'Passed for an impermissible purpose': Trump-appointed judge rules Tennessee anti-drag law unconstitutional
A federal judge appointed to the bench in 2017 by former President Donald Trump ruled on Friday night that Tennessee's anti-drag law is unconstitutional.
District Judge Thomas Parker of the United States District Court for the Western District of Tennessee issued an injunction against the state's Adult Entertainment Act (AEA) at the conclusion of a two-day trial, which followed his March issuance of a restraining order blocking the AEA from taking effect after the non-profit production group Friends of George's sued Shelby County District Attorney General Steven Mulroy.
In his seventy-page opinion, Parker determined that the ban on "adult cabaret entertainment" is "an UNCONSTITUTIONAL restriction on the freedom of speech and PERMANENTLY ENJOINS Defendant Steven Mulroy from enforcing the unconstitutional statute."
Parker explained that "the Court finds that the legislative transcript strongly suggests that the AEA was passed for an impermissible purpose" due to its "substantially overbroad" language and that "Plaintiff's exhibits are performances that both described and represented sexual content that is arguably constitutionally-protected."
Parker sided with Friends of George's because they proved that performers would face a "certain threat of prosecution" because "the chance that an officer could abuse that wide discretion is troubling given an art form like drag that some would say purposefully challenges the limits of society's accepted norms."
The AEA's "narrowing construction by substituting 17-year-old for 'minors' veers so far from the AEA's text that neither reasonable people nor officers in Shelby County would have fair notice of the AEA's meaning," Parker said. "It would have to eat the proverbial mushroom to find out whether it is poisonous."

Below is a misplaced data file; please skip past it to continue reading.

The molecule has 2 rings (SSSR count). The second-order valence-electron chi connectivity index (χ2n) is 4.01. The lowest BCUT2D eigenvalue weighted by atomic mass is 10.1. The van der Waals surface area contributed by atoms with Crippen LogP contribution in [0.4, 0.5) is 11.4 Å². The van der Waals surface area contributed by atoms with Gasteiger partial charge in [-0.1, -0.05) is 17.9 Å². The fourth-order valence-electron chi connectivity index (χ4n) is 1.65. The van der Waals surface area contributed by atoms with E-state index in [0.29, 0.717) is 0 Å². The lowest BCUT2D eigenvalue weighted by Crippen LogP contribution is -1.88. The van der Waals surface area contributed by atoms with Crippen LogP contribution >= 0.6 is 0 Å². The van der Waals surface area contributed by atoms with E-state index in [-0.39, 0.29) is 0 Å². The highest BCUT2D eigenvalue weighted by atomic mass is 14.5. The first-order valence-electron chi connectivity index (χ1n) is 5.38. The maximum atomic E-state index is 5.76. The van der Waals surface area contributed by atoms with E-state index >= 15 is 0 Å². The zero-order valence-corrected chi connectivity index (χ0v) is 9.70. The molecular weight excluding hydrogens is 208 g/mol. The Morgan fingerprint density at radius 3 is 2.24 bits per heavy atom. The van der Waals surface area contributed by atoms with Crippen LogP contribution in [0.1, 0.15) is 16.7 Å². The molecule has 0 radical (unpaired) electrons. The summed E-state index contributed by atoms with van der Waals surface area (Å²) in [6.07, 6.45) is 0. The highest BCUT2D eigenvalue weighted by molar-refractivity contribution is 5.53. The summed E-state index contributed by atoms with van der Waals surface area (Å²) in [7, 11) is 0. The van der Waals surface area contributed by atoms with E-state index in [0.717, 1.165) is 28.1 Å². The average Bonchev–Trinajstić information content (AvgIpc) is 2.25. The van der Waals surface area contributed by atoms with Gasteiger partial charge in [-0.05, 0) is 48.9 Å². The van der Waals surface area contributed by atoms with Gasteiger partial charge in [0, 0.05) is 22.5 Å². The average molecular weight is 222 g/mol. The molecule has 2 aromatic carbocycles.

Parker also pointed out that the AEA's provisions at their core are inherently discriminatory.
"Given an appropriate scope, [Tennessee] may regulate adult-oriented performers who are harmful to minors. But it cannot, in the name of protecting children, use the AEA to target speakers for a reason that is unrelated to protecting children," Parker wrote. "The Court finds that the AEA's text targets the viewpoint of gender identity —particularly those who wish to impersonate a gender that is different from the one with which they are born."
Law Dork founder Chris Geidner noted in his analysis that "the effect of the ruling was not immediately clear. Enforcement is only enjoined as to Mulroy and Shelby County."
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